This Suspected Mass Shooter Claims He Killed Four Innocent People Because They Were Controlling His Mind

Published August 8, 2022

After allegedly murdering four of his neighbors in Butler Township, Ohio, Stephen Marlow claimed his victims were "telepathic" government agents that were "activating" mass shooters.

Stephen Marlow

Douglas County Sheriff’s OfficeStephen Marlow believed he was a “targeted individual,” a term used by people who suffer from paranoid delusions.

“I want to be very clear, this will not be an active shooter event,” 39-year-old Stephen Marlow said in a video he posted to social media last week — just after allegedly murdering four of his neighbors in cold blood. “I will be executing some of the people responsible for activating shooters.”

Marlow believed that he and his family were victims of mind-control experiments. “Our thoughts are not private,” he said. “It’s cruel, and it’s wrong.” As The Daily Mail reported, this belief then led Marlow to execute a bloody shooting rampage in Butler Township, Ohio, on August 5.

The first victims were Clyde and Eva Knox, 82 and 78 years old respectively, who had been married for 60 years. When police responded to reports of gunfire at the couple’s home, they found them already dead.

They found a similar scene at the home of Sarah Anderson, 41, who had been shot along with her 15-year-old daughter, Kayla.

Kayla was “a ray of light,” Her school’s superintendent Robert O’Leary later said, “as beautiful on the inside as she was on the outside.”

Local police cited the shooting spree as “the first violent crime in this neighborhood in recent memory.”

As CNN reported, Marlow was taken into custody on August 6 by police in Lawrence, Kansas — around 640 miles from the shootings.

At the time, Marlow’s motive was unknown. Police reportedly still aren’t even sure if he knew any of the victims personally.

Sarah And Kayla Anderson

Go Fund MeKayla and Sarah Anderson lived near Stephen Marlow’s parents’ house, but they had no connection to him otherwise.

However, Marlow’s bizarre video rant offered some insight into his disturbed mindset.

Marlow referred to himself as a “targeted individual.” As explained by The Daily Beast, the term “targeted individual” refers to an online community of people who suffer from paranoid delusions of mind control and gang-stalking. Some believe a microchip was implanted in their brains, while others claim to be controlled by sonic forces.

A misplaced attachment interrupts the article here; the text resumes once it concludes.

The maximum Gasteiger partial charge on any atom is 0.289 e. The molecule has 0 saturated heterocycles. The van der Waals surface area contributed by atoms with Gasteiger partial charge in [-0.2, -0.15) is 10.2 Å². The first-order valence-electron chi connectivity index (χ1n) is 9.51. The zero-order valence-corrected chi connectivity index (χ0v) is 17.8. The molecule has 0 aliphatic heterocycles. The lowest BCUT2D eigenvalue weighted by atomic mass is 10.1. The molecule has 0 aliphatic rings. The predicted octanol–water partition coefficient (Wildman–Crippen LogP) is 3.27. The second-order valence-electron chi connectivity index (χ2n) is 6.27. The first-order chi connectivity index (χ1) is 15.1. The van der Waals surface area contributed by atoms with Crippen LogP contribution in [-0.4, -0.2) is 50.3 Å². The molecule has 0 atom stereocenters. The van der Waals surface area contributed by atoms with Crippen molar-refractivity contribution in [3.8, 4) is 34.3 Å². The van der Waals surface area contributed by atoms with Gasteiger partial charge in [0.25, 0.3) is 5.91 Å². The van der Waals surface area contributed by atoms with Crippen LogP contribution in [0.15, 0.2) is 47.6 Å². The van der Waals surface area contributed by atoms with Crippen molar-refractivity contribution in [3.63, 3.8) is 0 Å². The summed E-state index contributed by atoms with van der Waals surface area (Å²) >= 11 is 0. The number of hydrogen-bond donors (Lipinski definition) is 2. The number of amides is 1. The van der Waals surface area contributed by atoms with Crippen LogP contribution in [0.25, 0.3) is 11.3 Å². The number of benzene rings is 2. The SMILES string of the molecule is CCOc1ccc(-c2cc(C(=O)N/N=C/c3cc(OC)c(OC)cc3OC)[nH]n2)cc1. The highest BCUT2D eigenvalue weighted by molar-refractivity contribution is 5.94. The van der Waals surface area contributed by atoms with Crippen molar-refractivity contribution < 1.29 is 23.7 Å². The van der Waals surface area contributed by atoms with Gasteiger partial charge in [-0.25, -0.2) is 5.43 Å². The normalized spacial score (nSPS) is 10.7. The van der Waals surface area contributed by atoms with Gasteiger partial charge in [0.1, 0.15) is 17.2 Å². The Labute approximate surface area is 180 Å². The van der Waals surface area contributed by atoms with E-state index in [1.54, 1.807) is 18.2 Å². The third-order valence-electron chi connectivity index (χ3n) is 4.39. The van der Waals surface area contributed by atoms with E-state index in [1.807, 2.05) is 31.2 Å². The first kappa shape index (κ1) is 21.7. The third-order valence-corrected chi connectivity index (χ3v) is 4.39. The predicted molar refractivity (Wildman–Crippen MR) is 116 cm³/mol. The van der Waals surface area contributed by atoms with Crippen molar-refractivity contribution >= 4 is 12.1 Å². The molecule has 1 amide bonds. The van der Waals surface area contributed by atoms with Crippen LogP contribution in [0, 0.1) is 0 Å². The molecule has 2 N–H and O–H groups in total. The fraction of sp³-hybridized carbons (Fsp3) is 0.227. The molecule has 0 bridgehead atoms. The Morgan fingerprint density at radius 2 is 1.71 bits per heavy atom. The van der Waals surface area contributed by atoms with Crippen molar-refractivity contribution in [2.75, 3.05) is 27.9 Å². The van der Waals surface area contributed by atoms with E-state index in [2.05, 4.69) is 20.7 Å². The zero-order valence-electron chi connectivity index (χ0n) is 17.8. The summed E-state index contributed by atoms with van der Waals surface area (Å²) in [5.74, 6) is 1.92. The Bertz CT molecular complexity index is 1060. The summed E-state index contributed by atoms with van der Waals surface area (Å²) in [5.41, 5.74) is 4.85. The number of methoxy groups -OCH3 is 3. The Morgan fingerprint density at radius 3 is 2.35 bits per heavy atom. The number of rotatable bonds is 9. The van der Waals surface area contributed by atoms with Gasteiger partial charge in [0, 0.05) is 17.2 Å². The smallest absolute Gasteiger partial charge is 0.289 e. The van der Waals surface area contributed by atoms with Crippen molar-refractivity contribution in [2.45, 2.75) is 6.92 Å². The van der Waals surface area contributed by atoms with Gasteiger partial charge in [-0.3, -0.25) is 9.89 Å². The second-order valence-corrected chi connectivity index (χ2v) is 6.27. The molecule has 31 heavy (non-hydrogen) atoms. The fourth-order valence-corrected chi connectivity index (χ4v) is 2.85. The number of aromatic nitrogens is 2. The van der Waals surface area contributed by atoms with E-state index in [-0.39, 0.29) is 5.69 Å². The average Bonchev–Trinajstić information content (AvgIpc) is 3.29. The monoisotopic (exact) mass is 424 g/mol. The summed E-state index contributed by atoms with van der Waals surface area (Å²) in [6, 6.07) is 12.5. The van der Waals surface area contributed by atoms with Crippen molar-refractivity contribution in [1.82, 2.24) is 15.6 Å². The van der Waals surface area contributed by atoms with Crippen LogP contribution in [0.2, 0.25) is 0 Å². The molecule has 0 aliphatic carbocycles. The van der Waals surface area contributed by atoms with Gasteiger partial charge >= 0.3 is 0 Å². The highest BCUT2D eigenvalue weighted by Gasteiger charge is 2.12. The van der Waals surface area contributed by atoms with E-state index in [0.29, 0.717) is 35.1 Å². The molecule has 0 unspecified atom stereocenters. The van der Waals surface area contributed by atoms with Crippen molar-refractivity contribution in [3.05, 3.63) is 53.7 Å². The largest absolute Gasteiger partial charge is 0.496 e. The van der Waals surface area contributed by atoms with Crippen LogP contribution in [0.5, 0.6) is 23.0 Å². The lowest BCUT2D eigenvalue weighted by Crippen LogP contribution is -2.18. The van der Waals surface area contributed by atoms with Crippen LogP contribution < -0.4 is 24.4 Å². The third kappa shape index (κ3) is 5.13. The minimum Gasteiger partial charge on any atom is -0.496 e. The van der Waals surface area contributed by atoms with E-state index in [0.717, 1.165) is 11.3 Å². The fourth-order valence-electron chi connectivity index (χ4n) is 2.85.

In Marlow’s case, he believed his neighbors were actually “attackers” who were exerting influence over his thoughts in a sort of telepathic “ventriloquism.”

“I will gladly die to expose this,” Marlow said. “If I can help another targeted individual fight back against telepathy, then the sacrifice will have been well worth it.”

Marlow isn’t alone in his beliefs, either. A story from Wired tells of a 56-year-old web developer and former Microsoft employee who believed she was the victim of electronic attacks via microchip and ended up spending 10 days in a mental ward.

And despite the fact that microchip technology is not believed to be anywhere close to where “targeted individuals” believe, logic rarely appeals to them.

Marlow’s delusion appears to have driven him to explosive violence.

“If I happen to survive, please visit me in prison, if only to see the same man you’ve always known,” Marlow continued in his video, “rather than the victim of some mental disorder that does not exist.”

A funeral service for Clyde and Eva Knox is being held on August 9 at the Vandalia United Methodist Church, and a Go Fund Me campaign has been set up to pay for the funerals of Sarah and Kayla Anderson. So far, the campaign has raised over $44,000.

The investigation is still ongoing, with the assistance of the FBI field office in Cincinnati.

After learning about Stephen Marlow’s delusion-driven killings, read the story of the Russian cannibal couple who killed over 30 people. Or, find out about Harvey Marcelin, the 83-year-old killer who scattered her victims remains throughout Brooklyn.

Austin Harvey
A staff writer for All That's Interesting, Austin Harvey has also had work published with Discover Magazine, Giddy, and Lucid covering topics on mental health, sexual health, history, and sociology. He holds a Bachelor's degree from Point Park University.
John Kuroski
John Kuroski is the editorial director of All That's Interesting. He graduated from New York University with a degree in history, earning a place in the Phi Alpha Theta honor society for history students. An editor at All That's Interesting since 2015, his areas of interest include modern history and true crime.
Cite This Article
Harvey, Austin. "This Suspected Mass Shooter Claims He Killed Four Innocent People Because They Were Controlling His Mind.", August 8, 2022, Accessed April 24, 2024.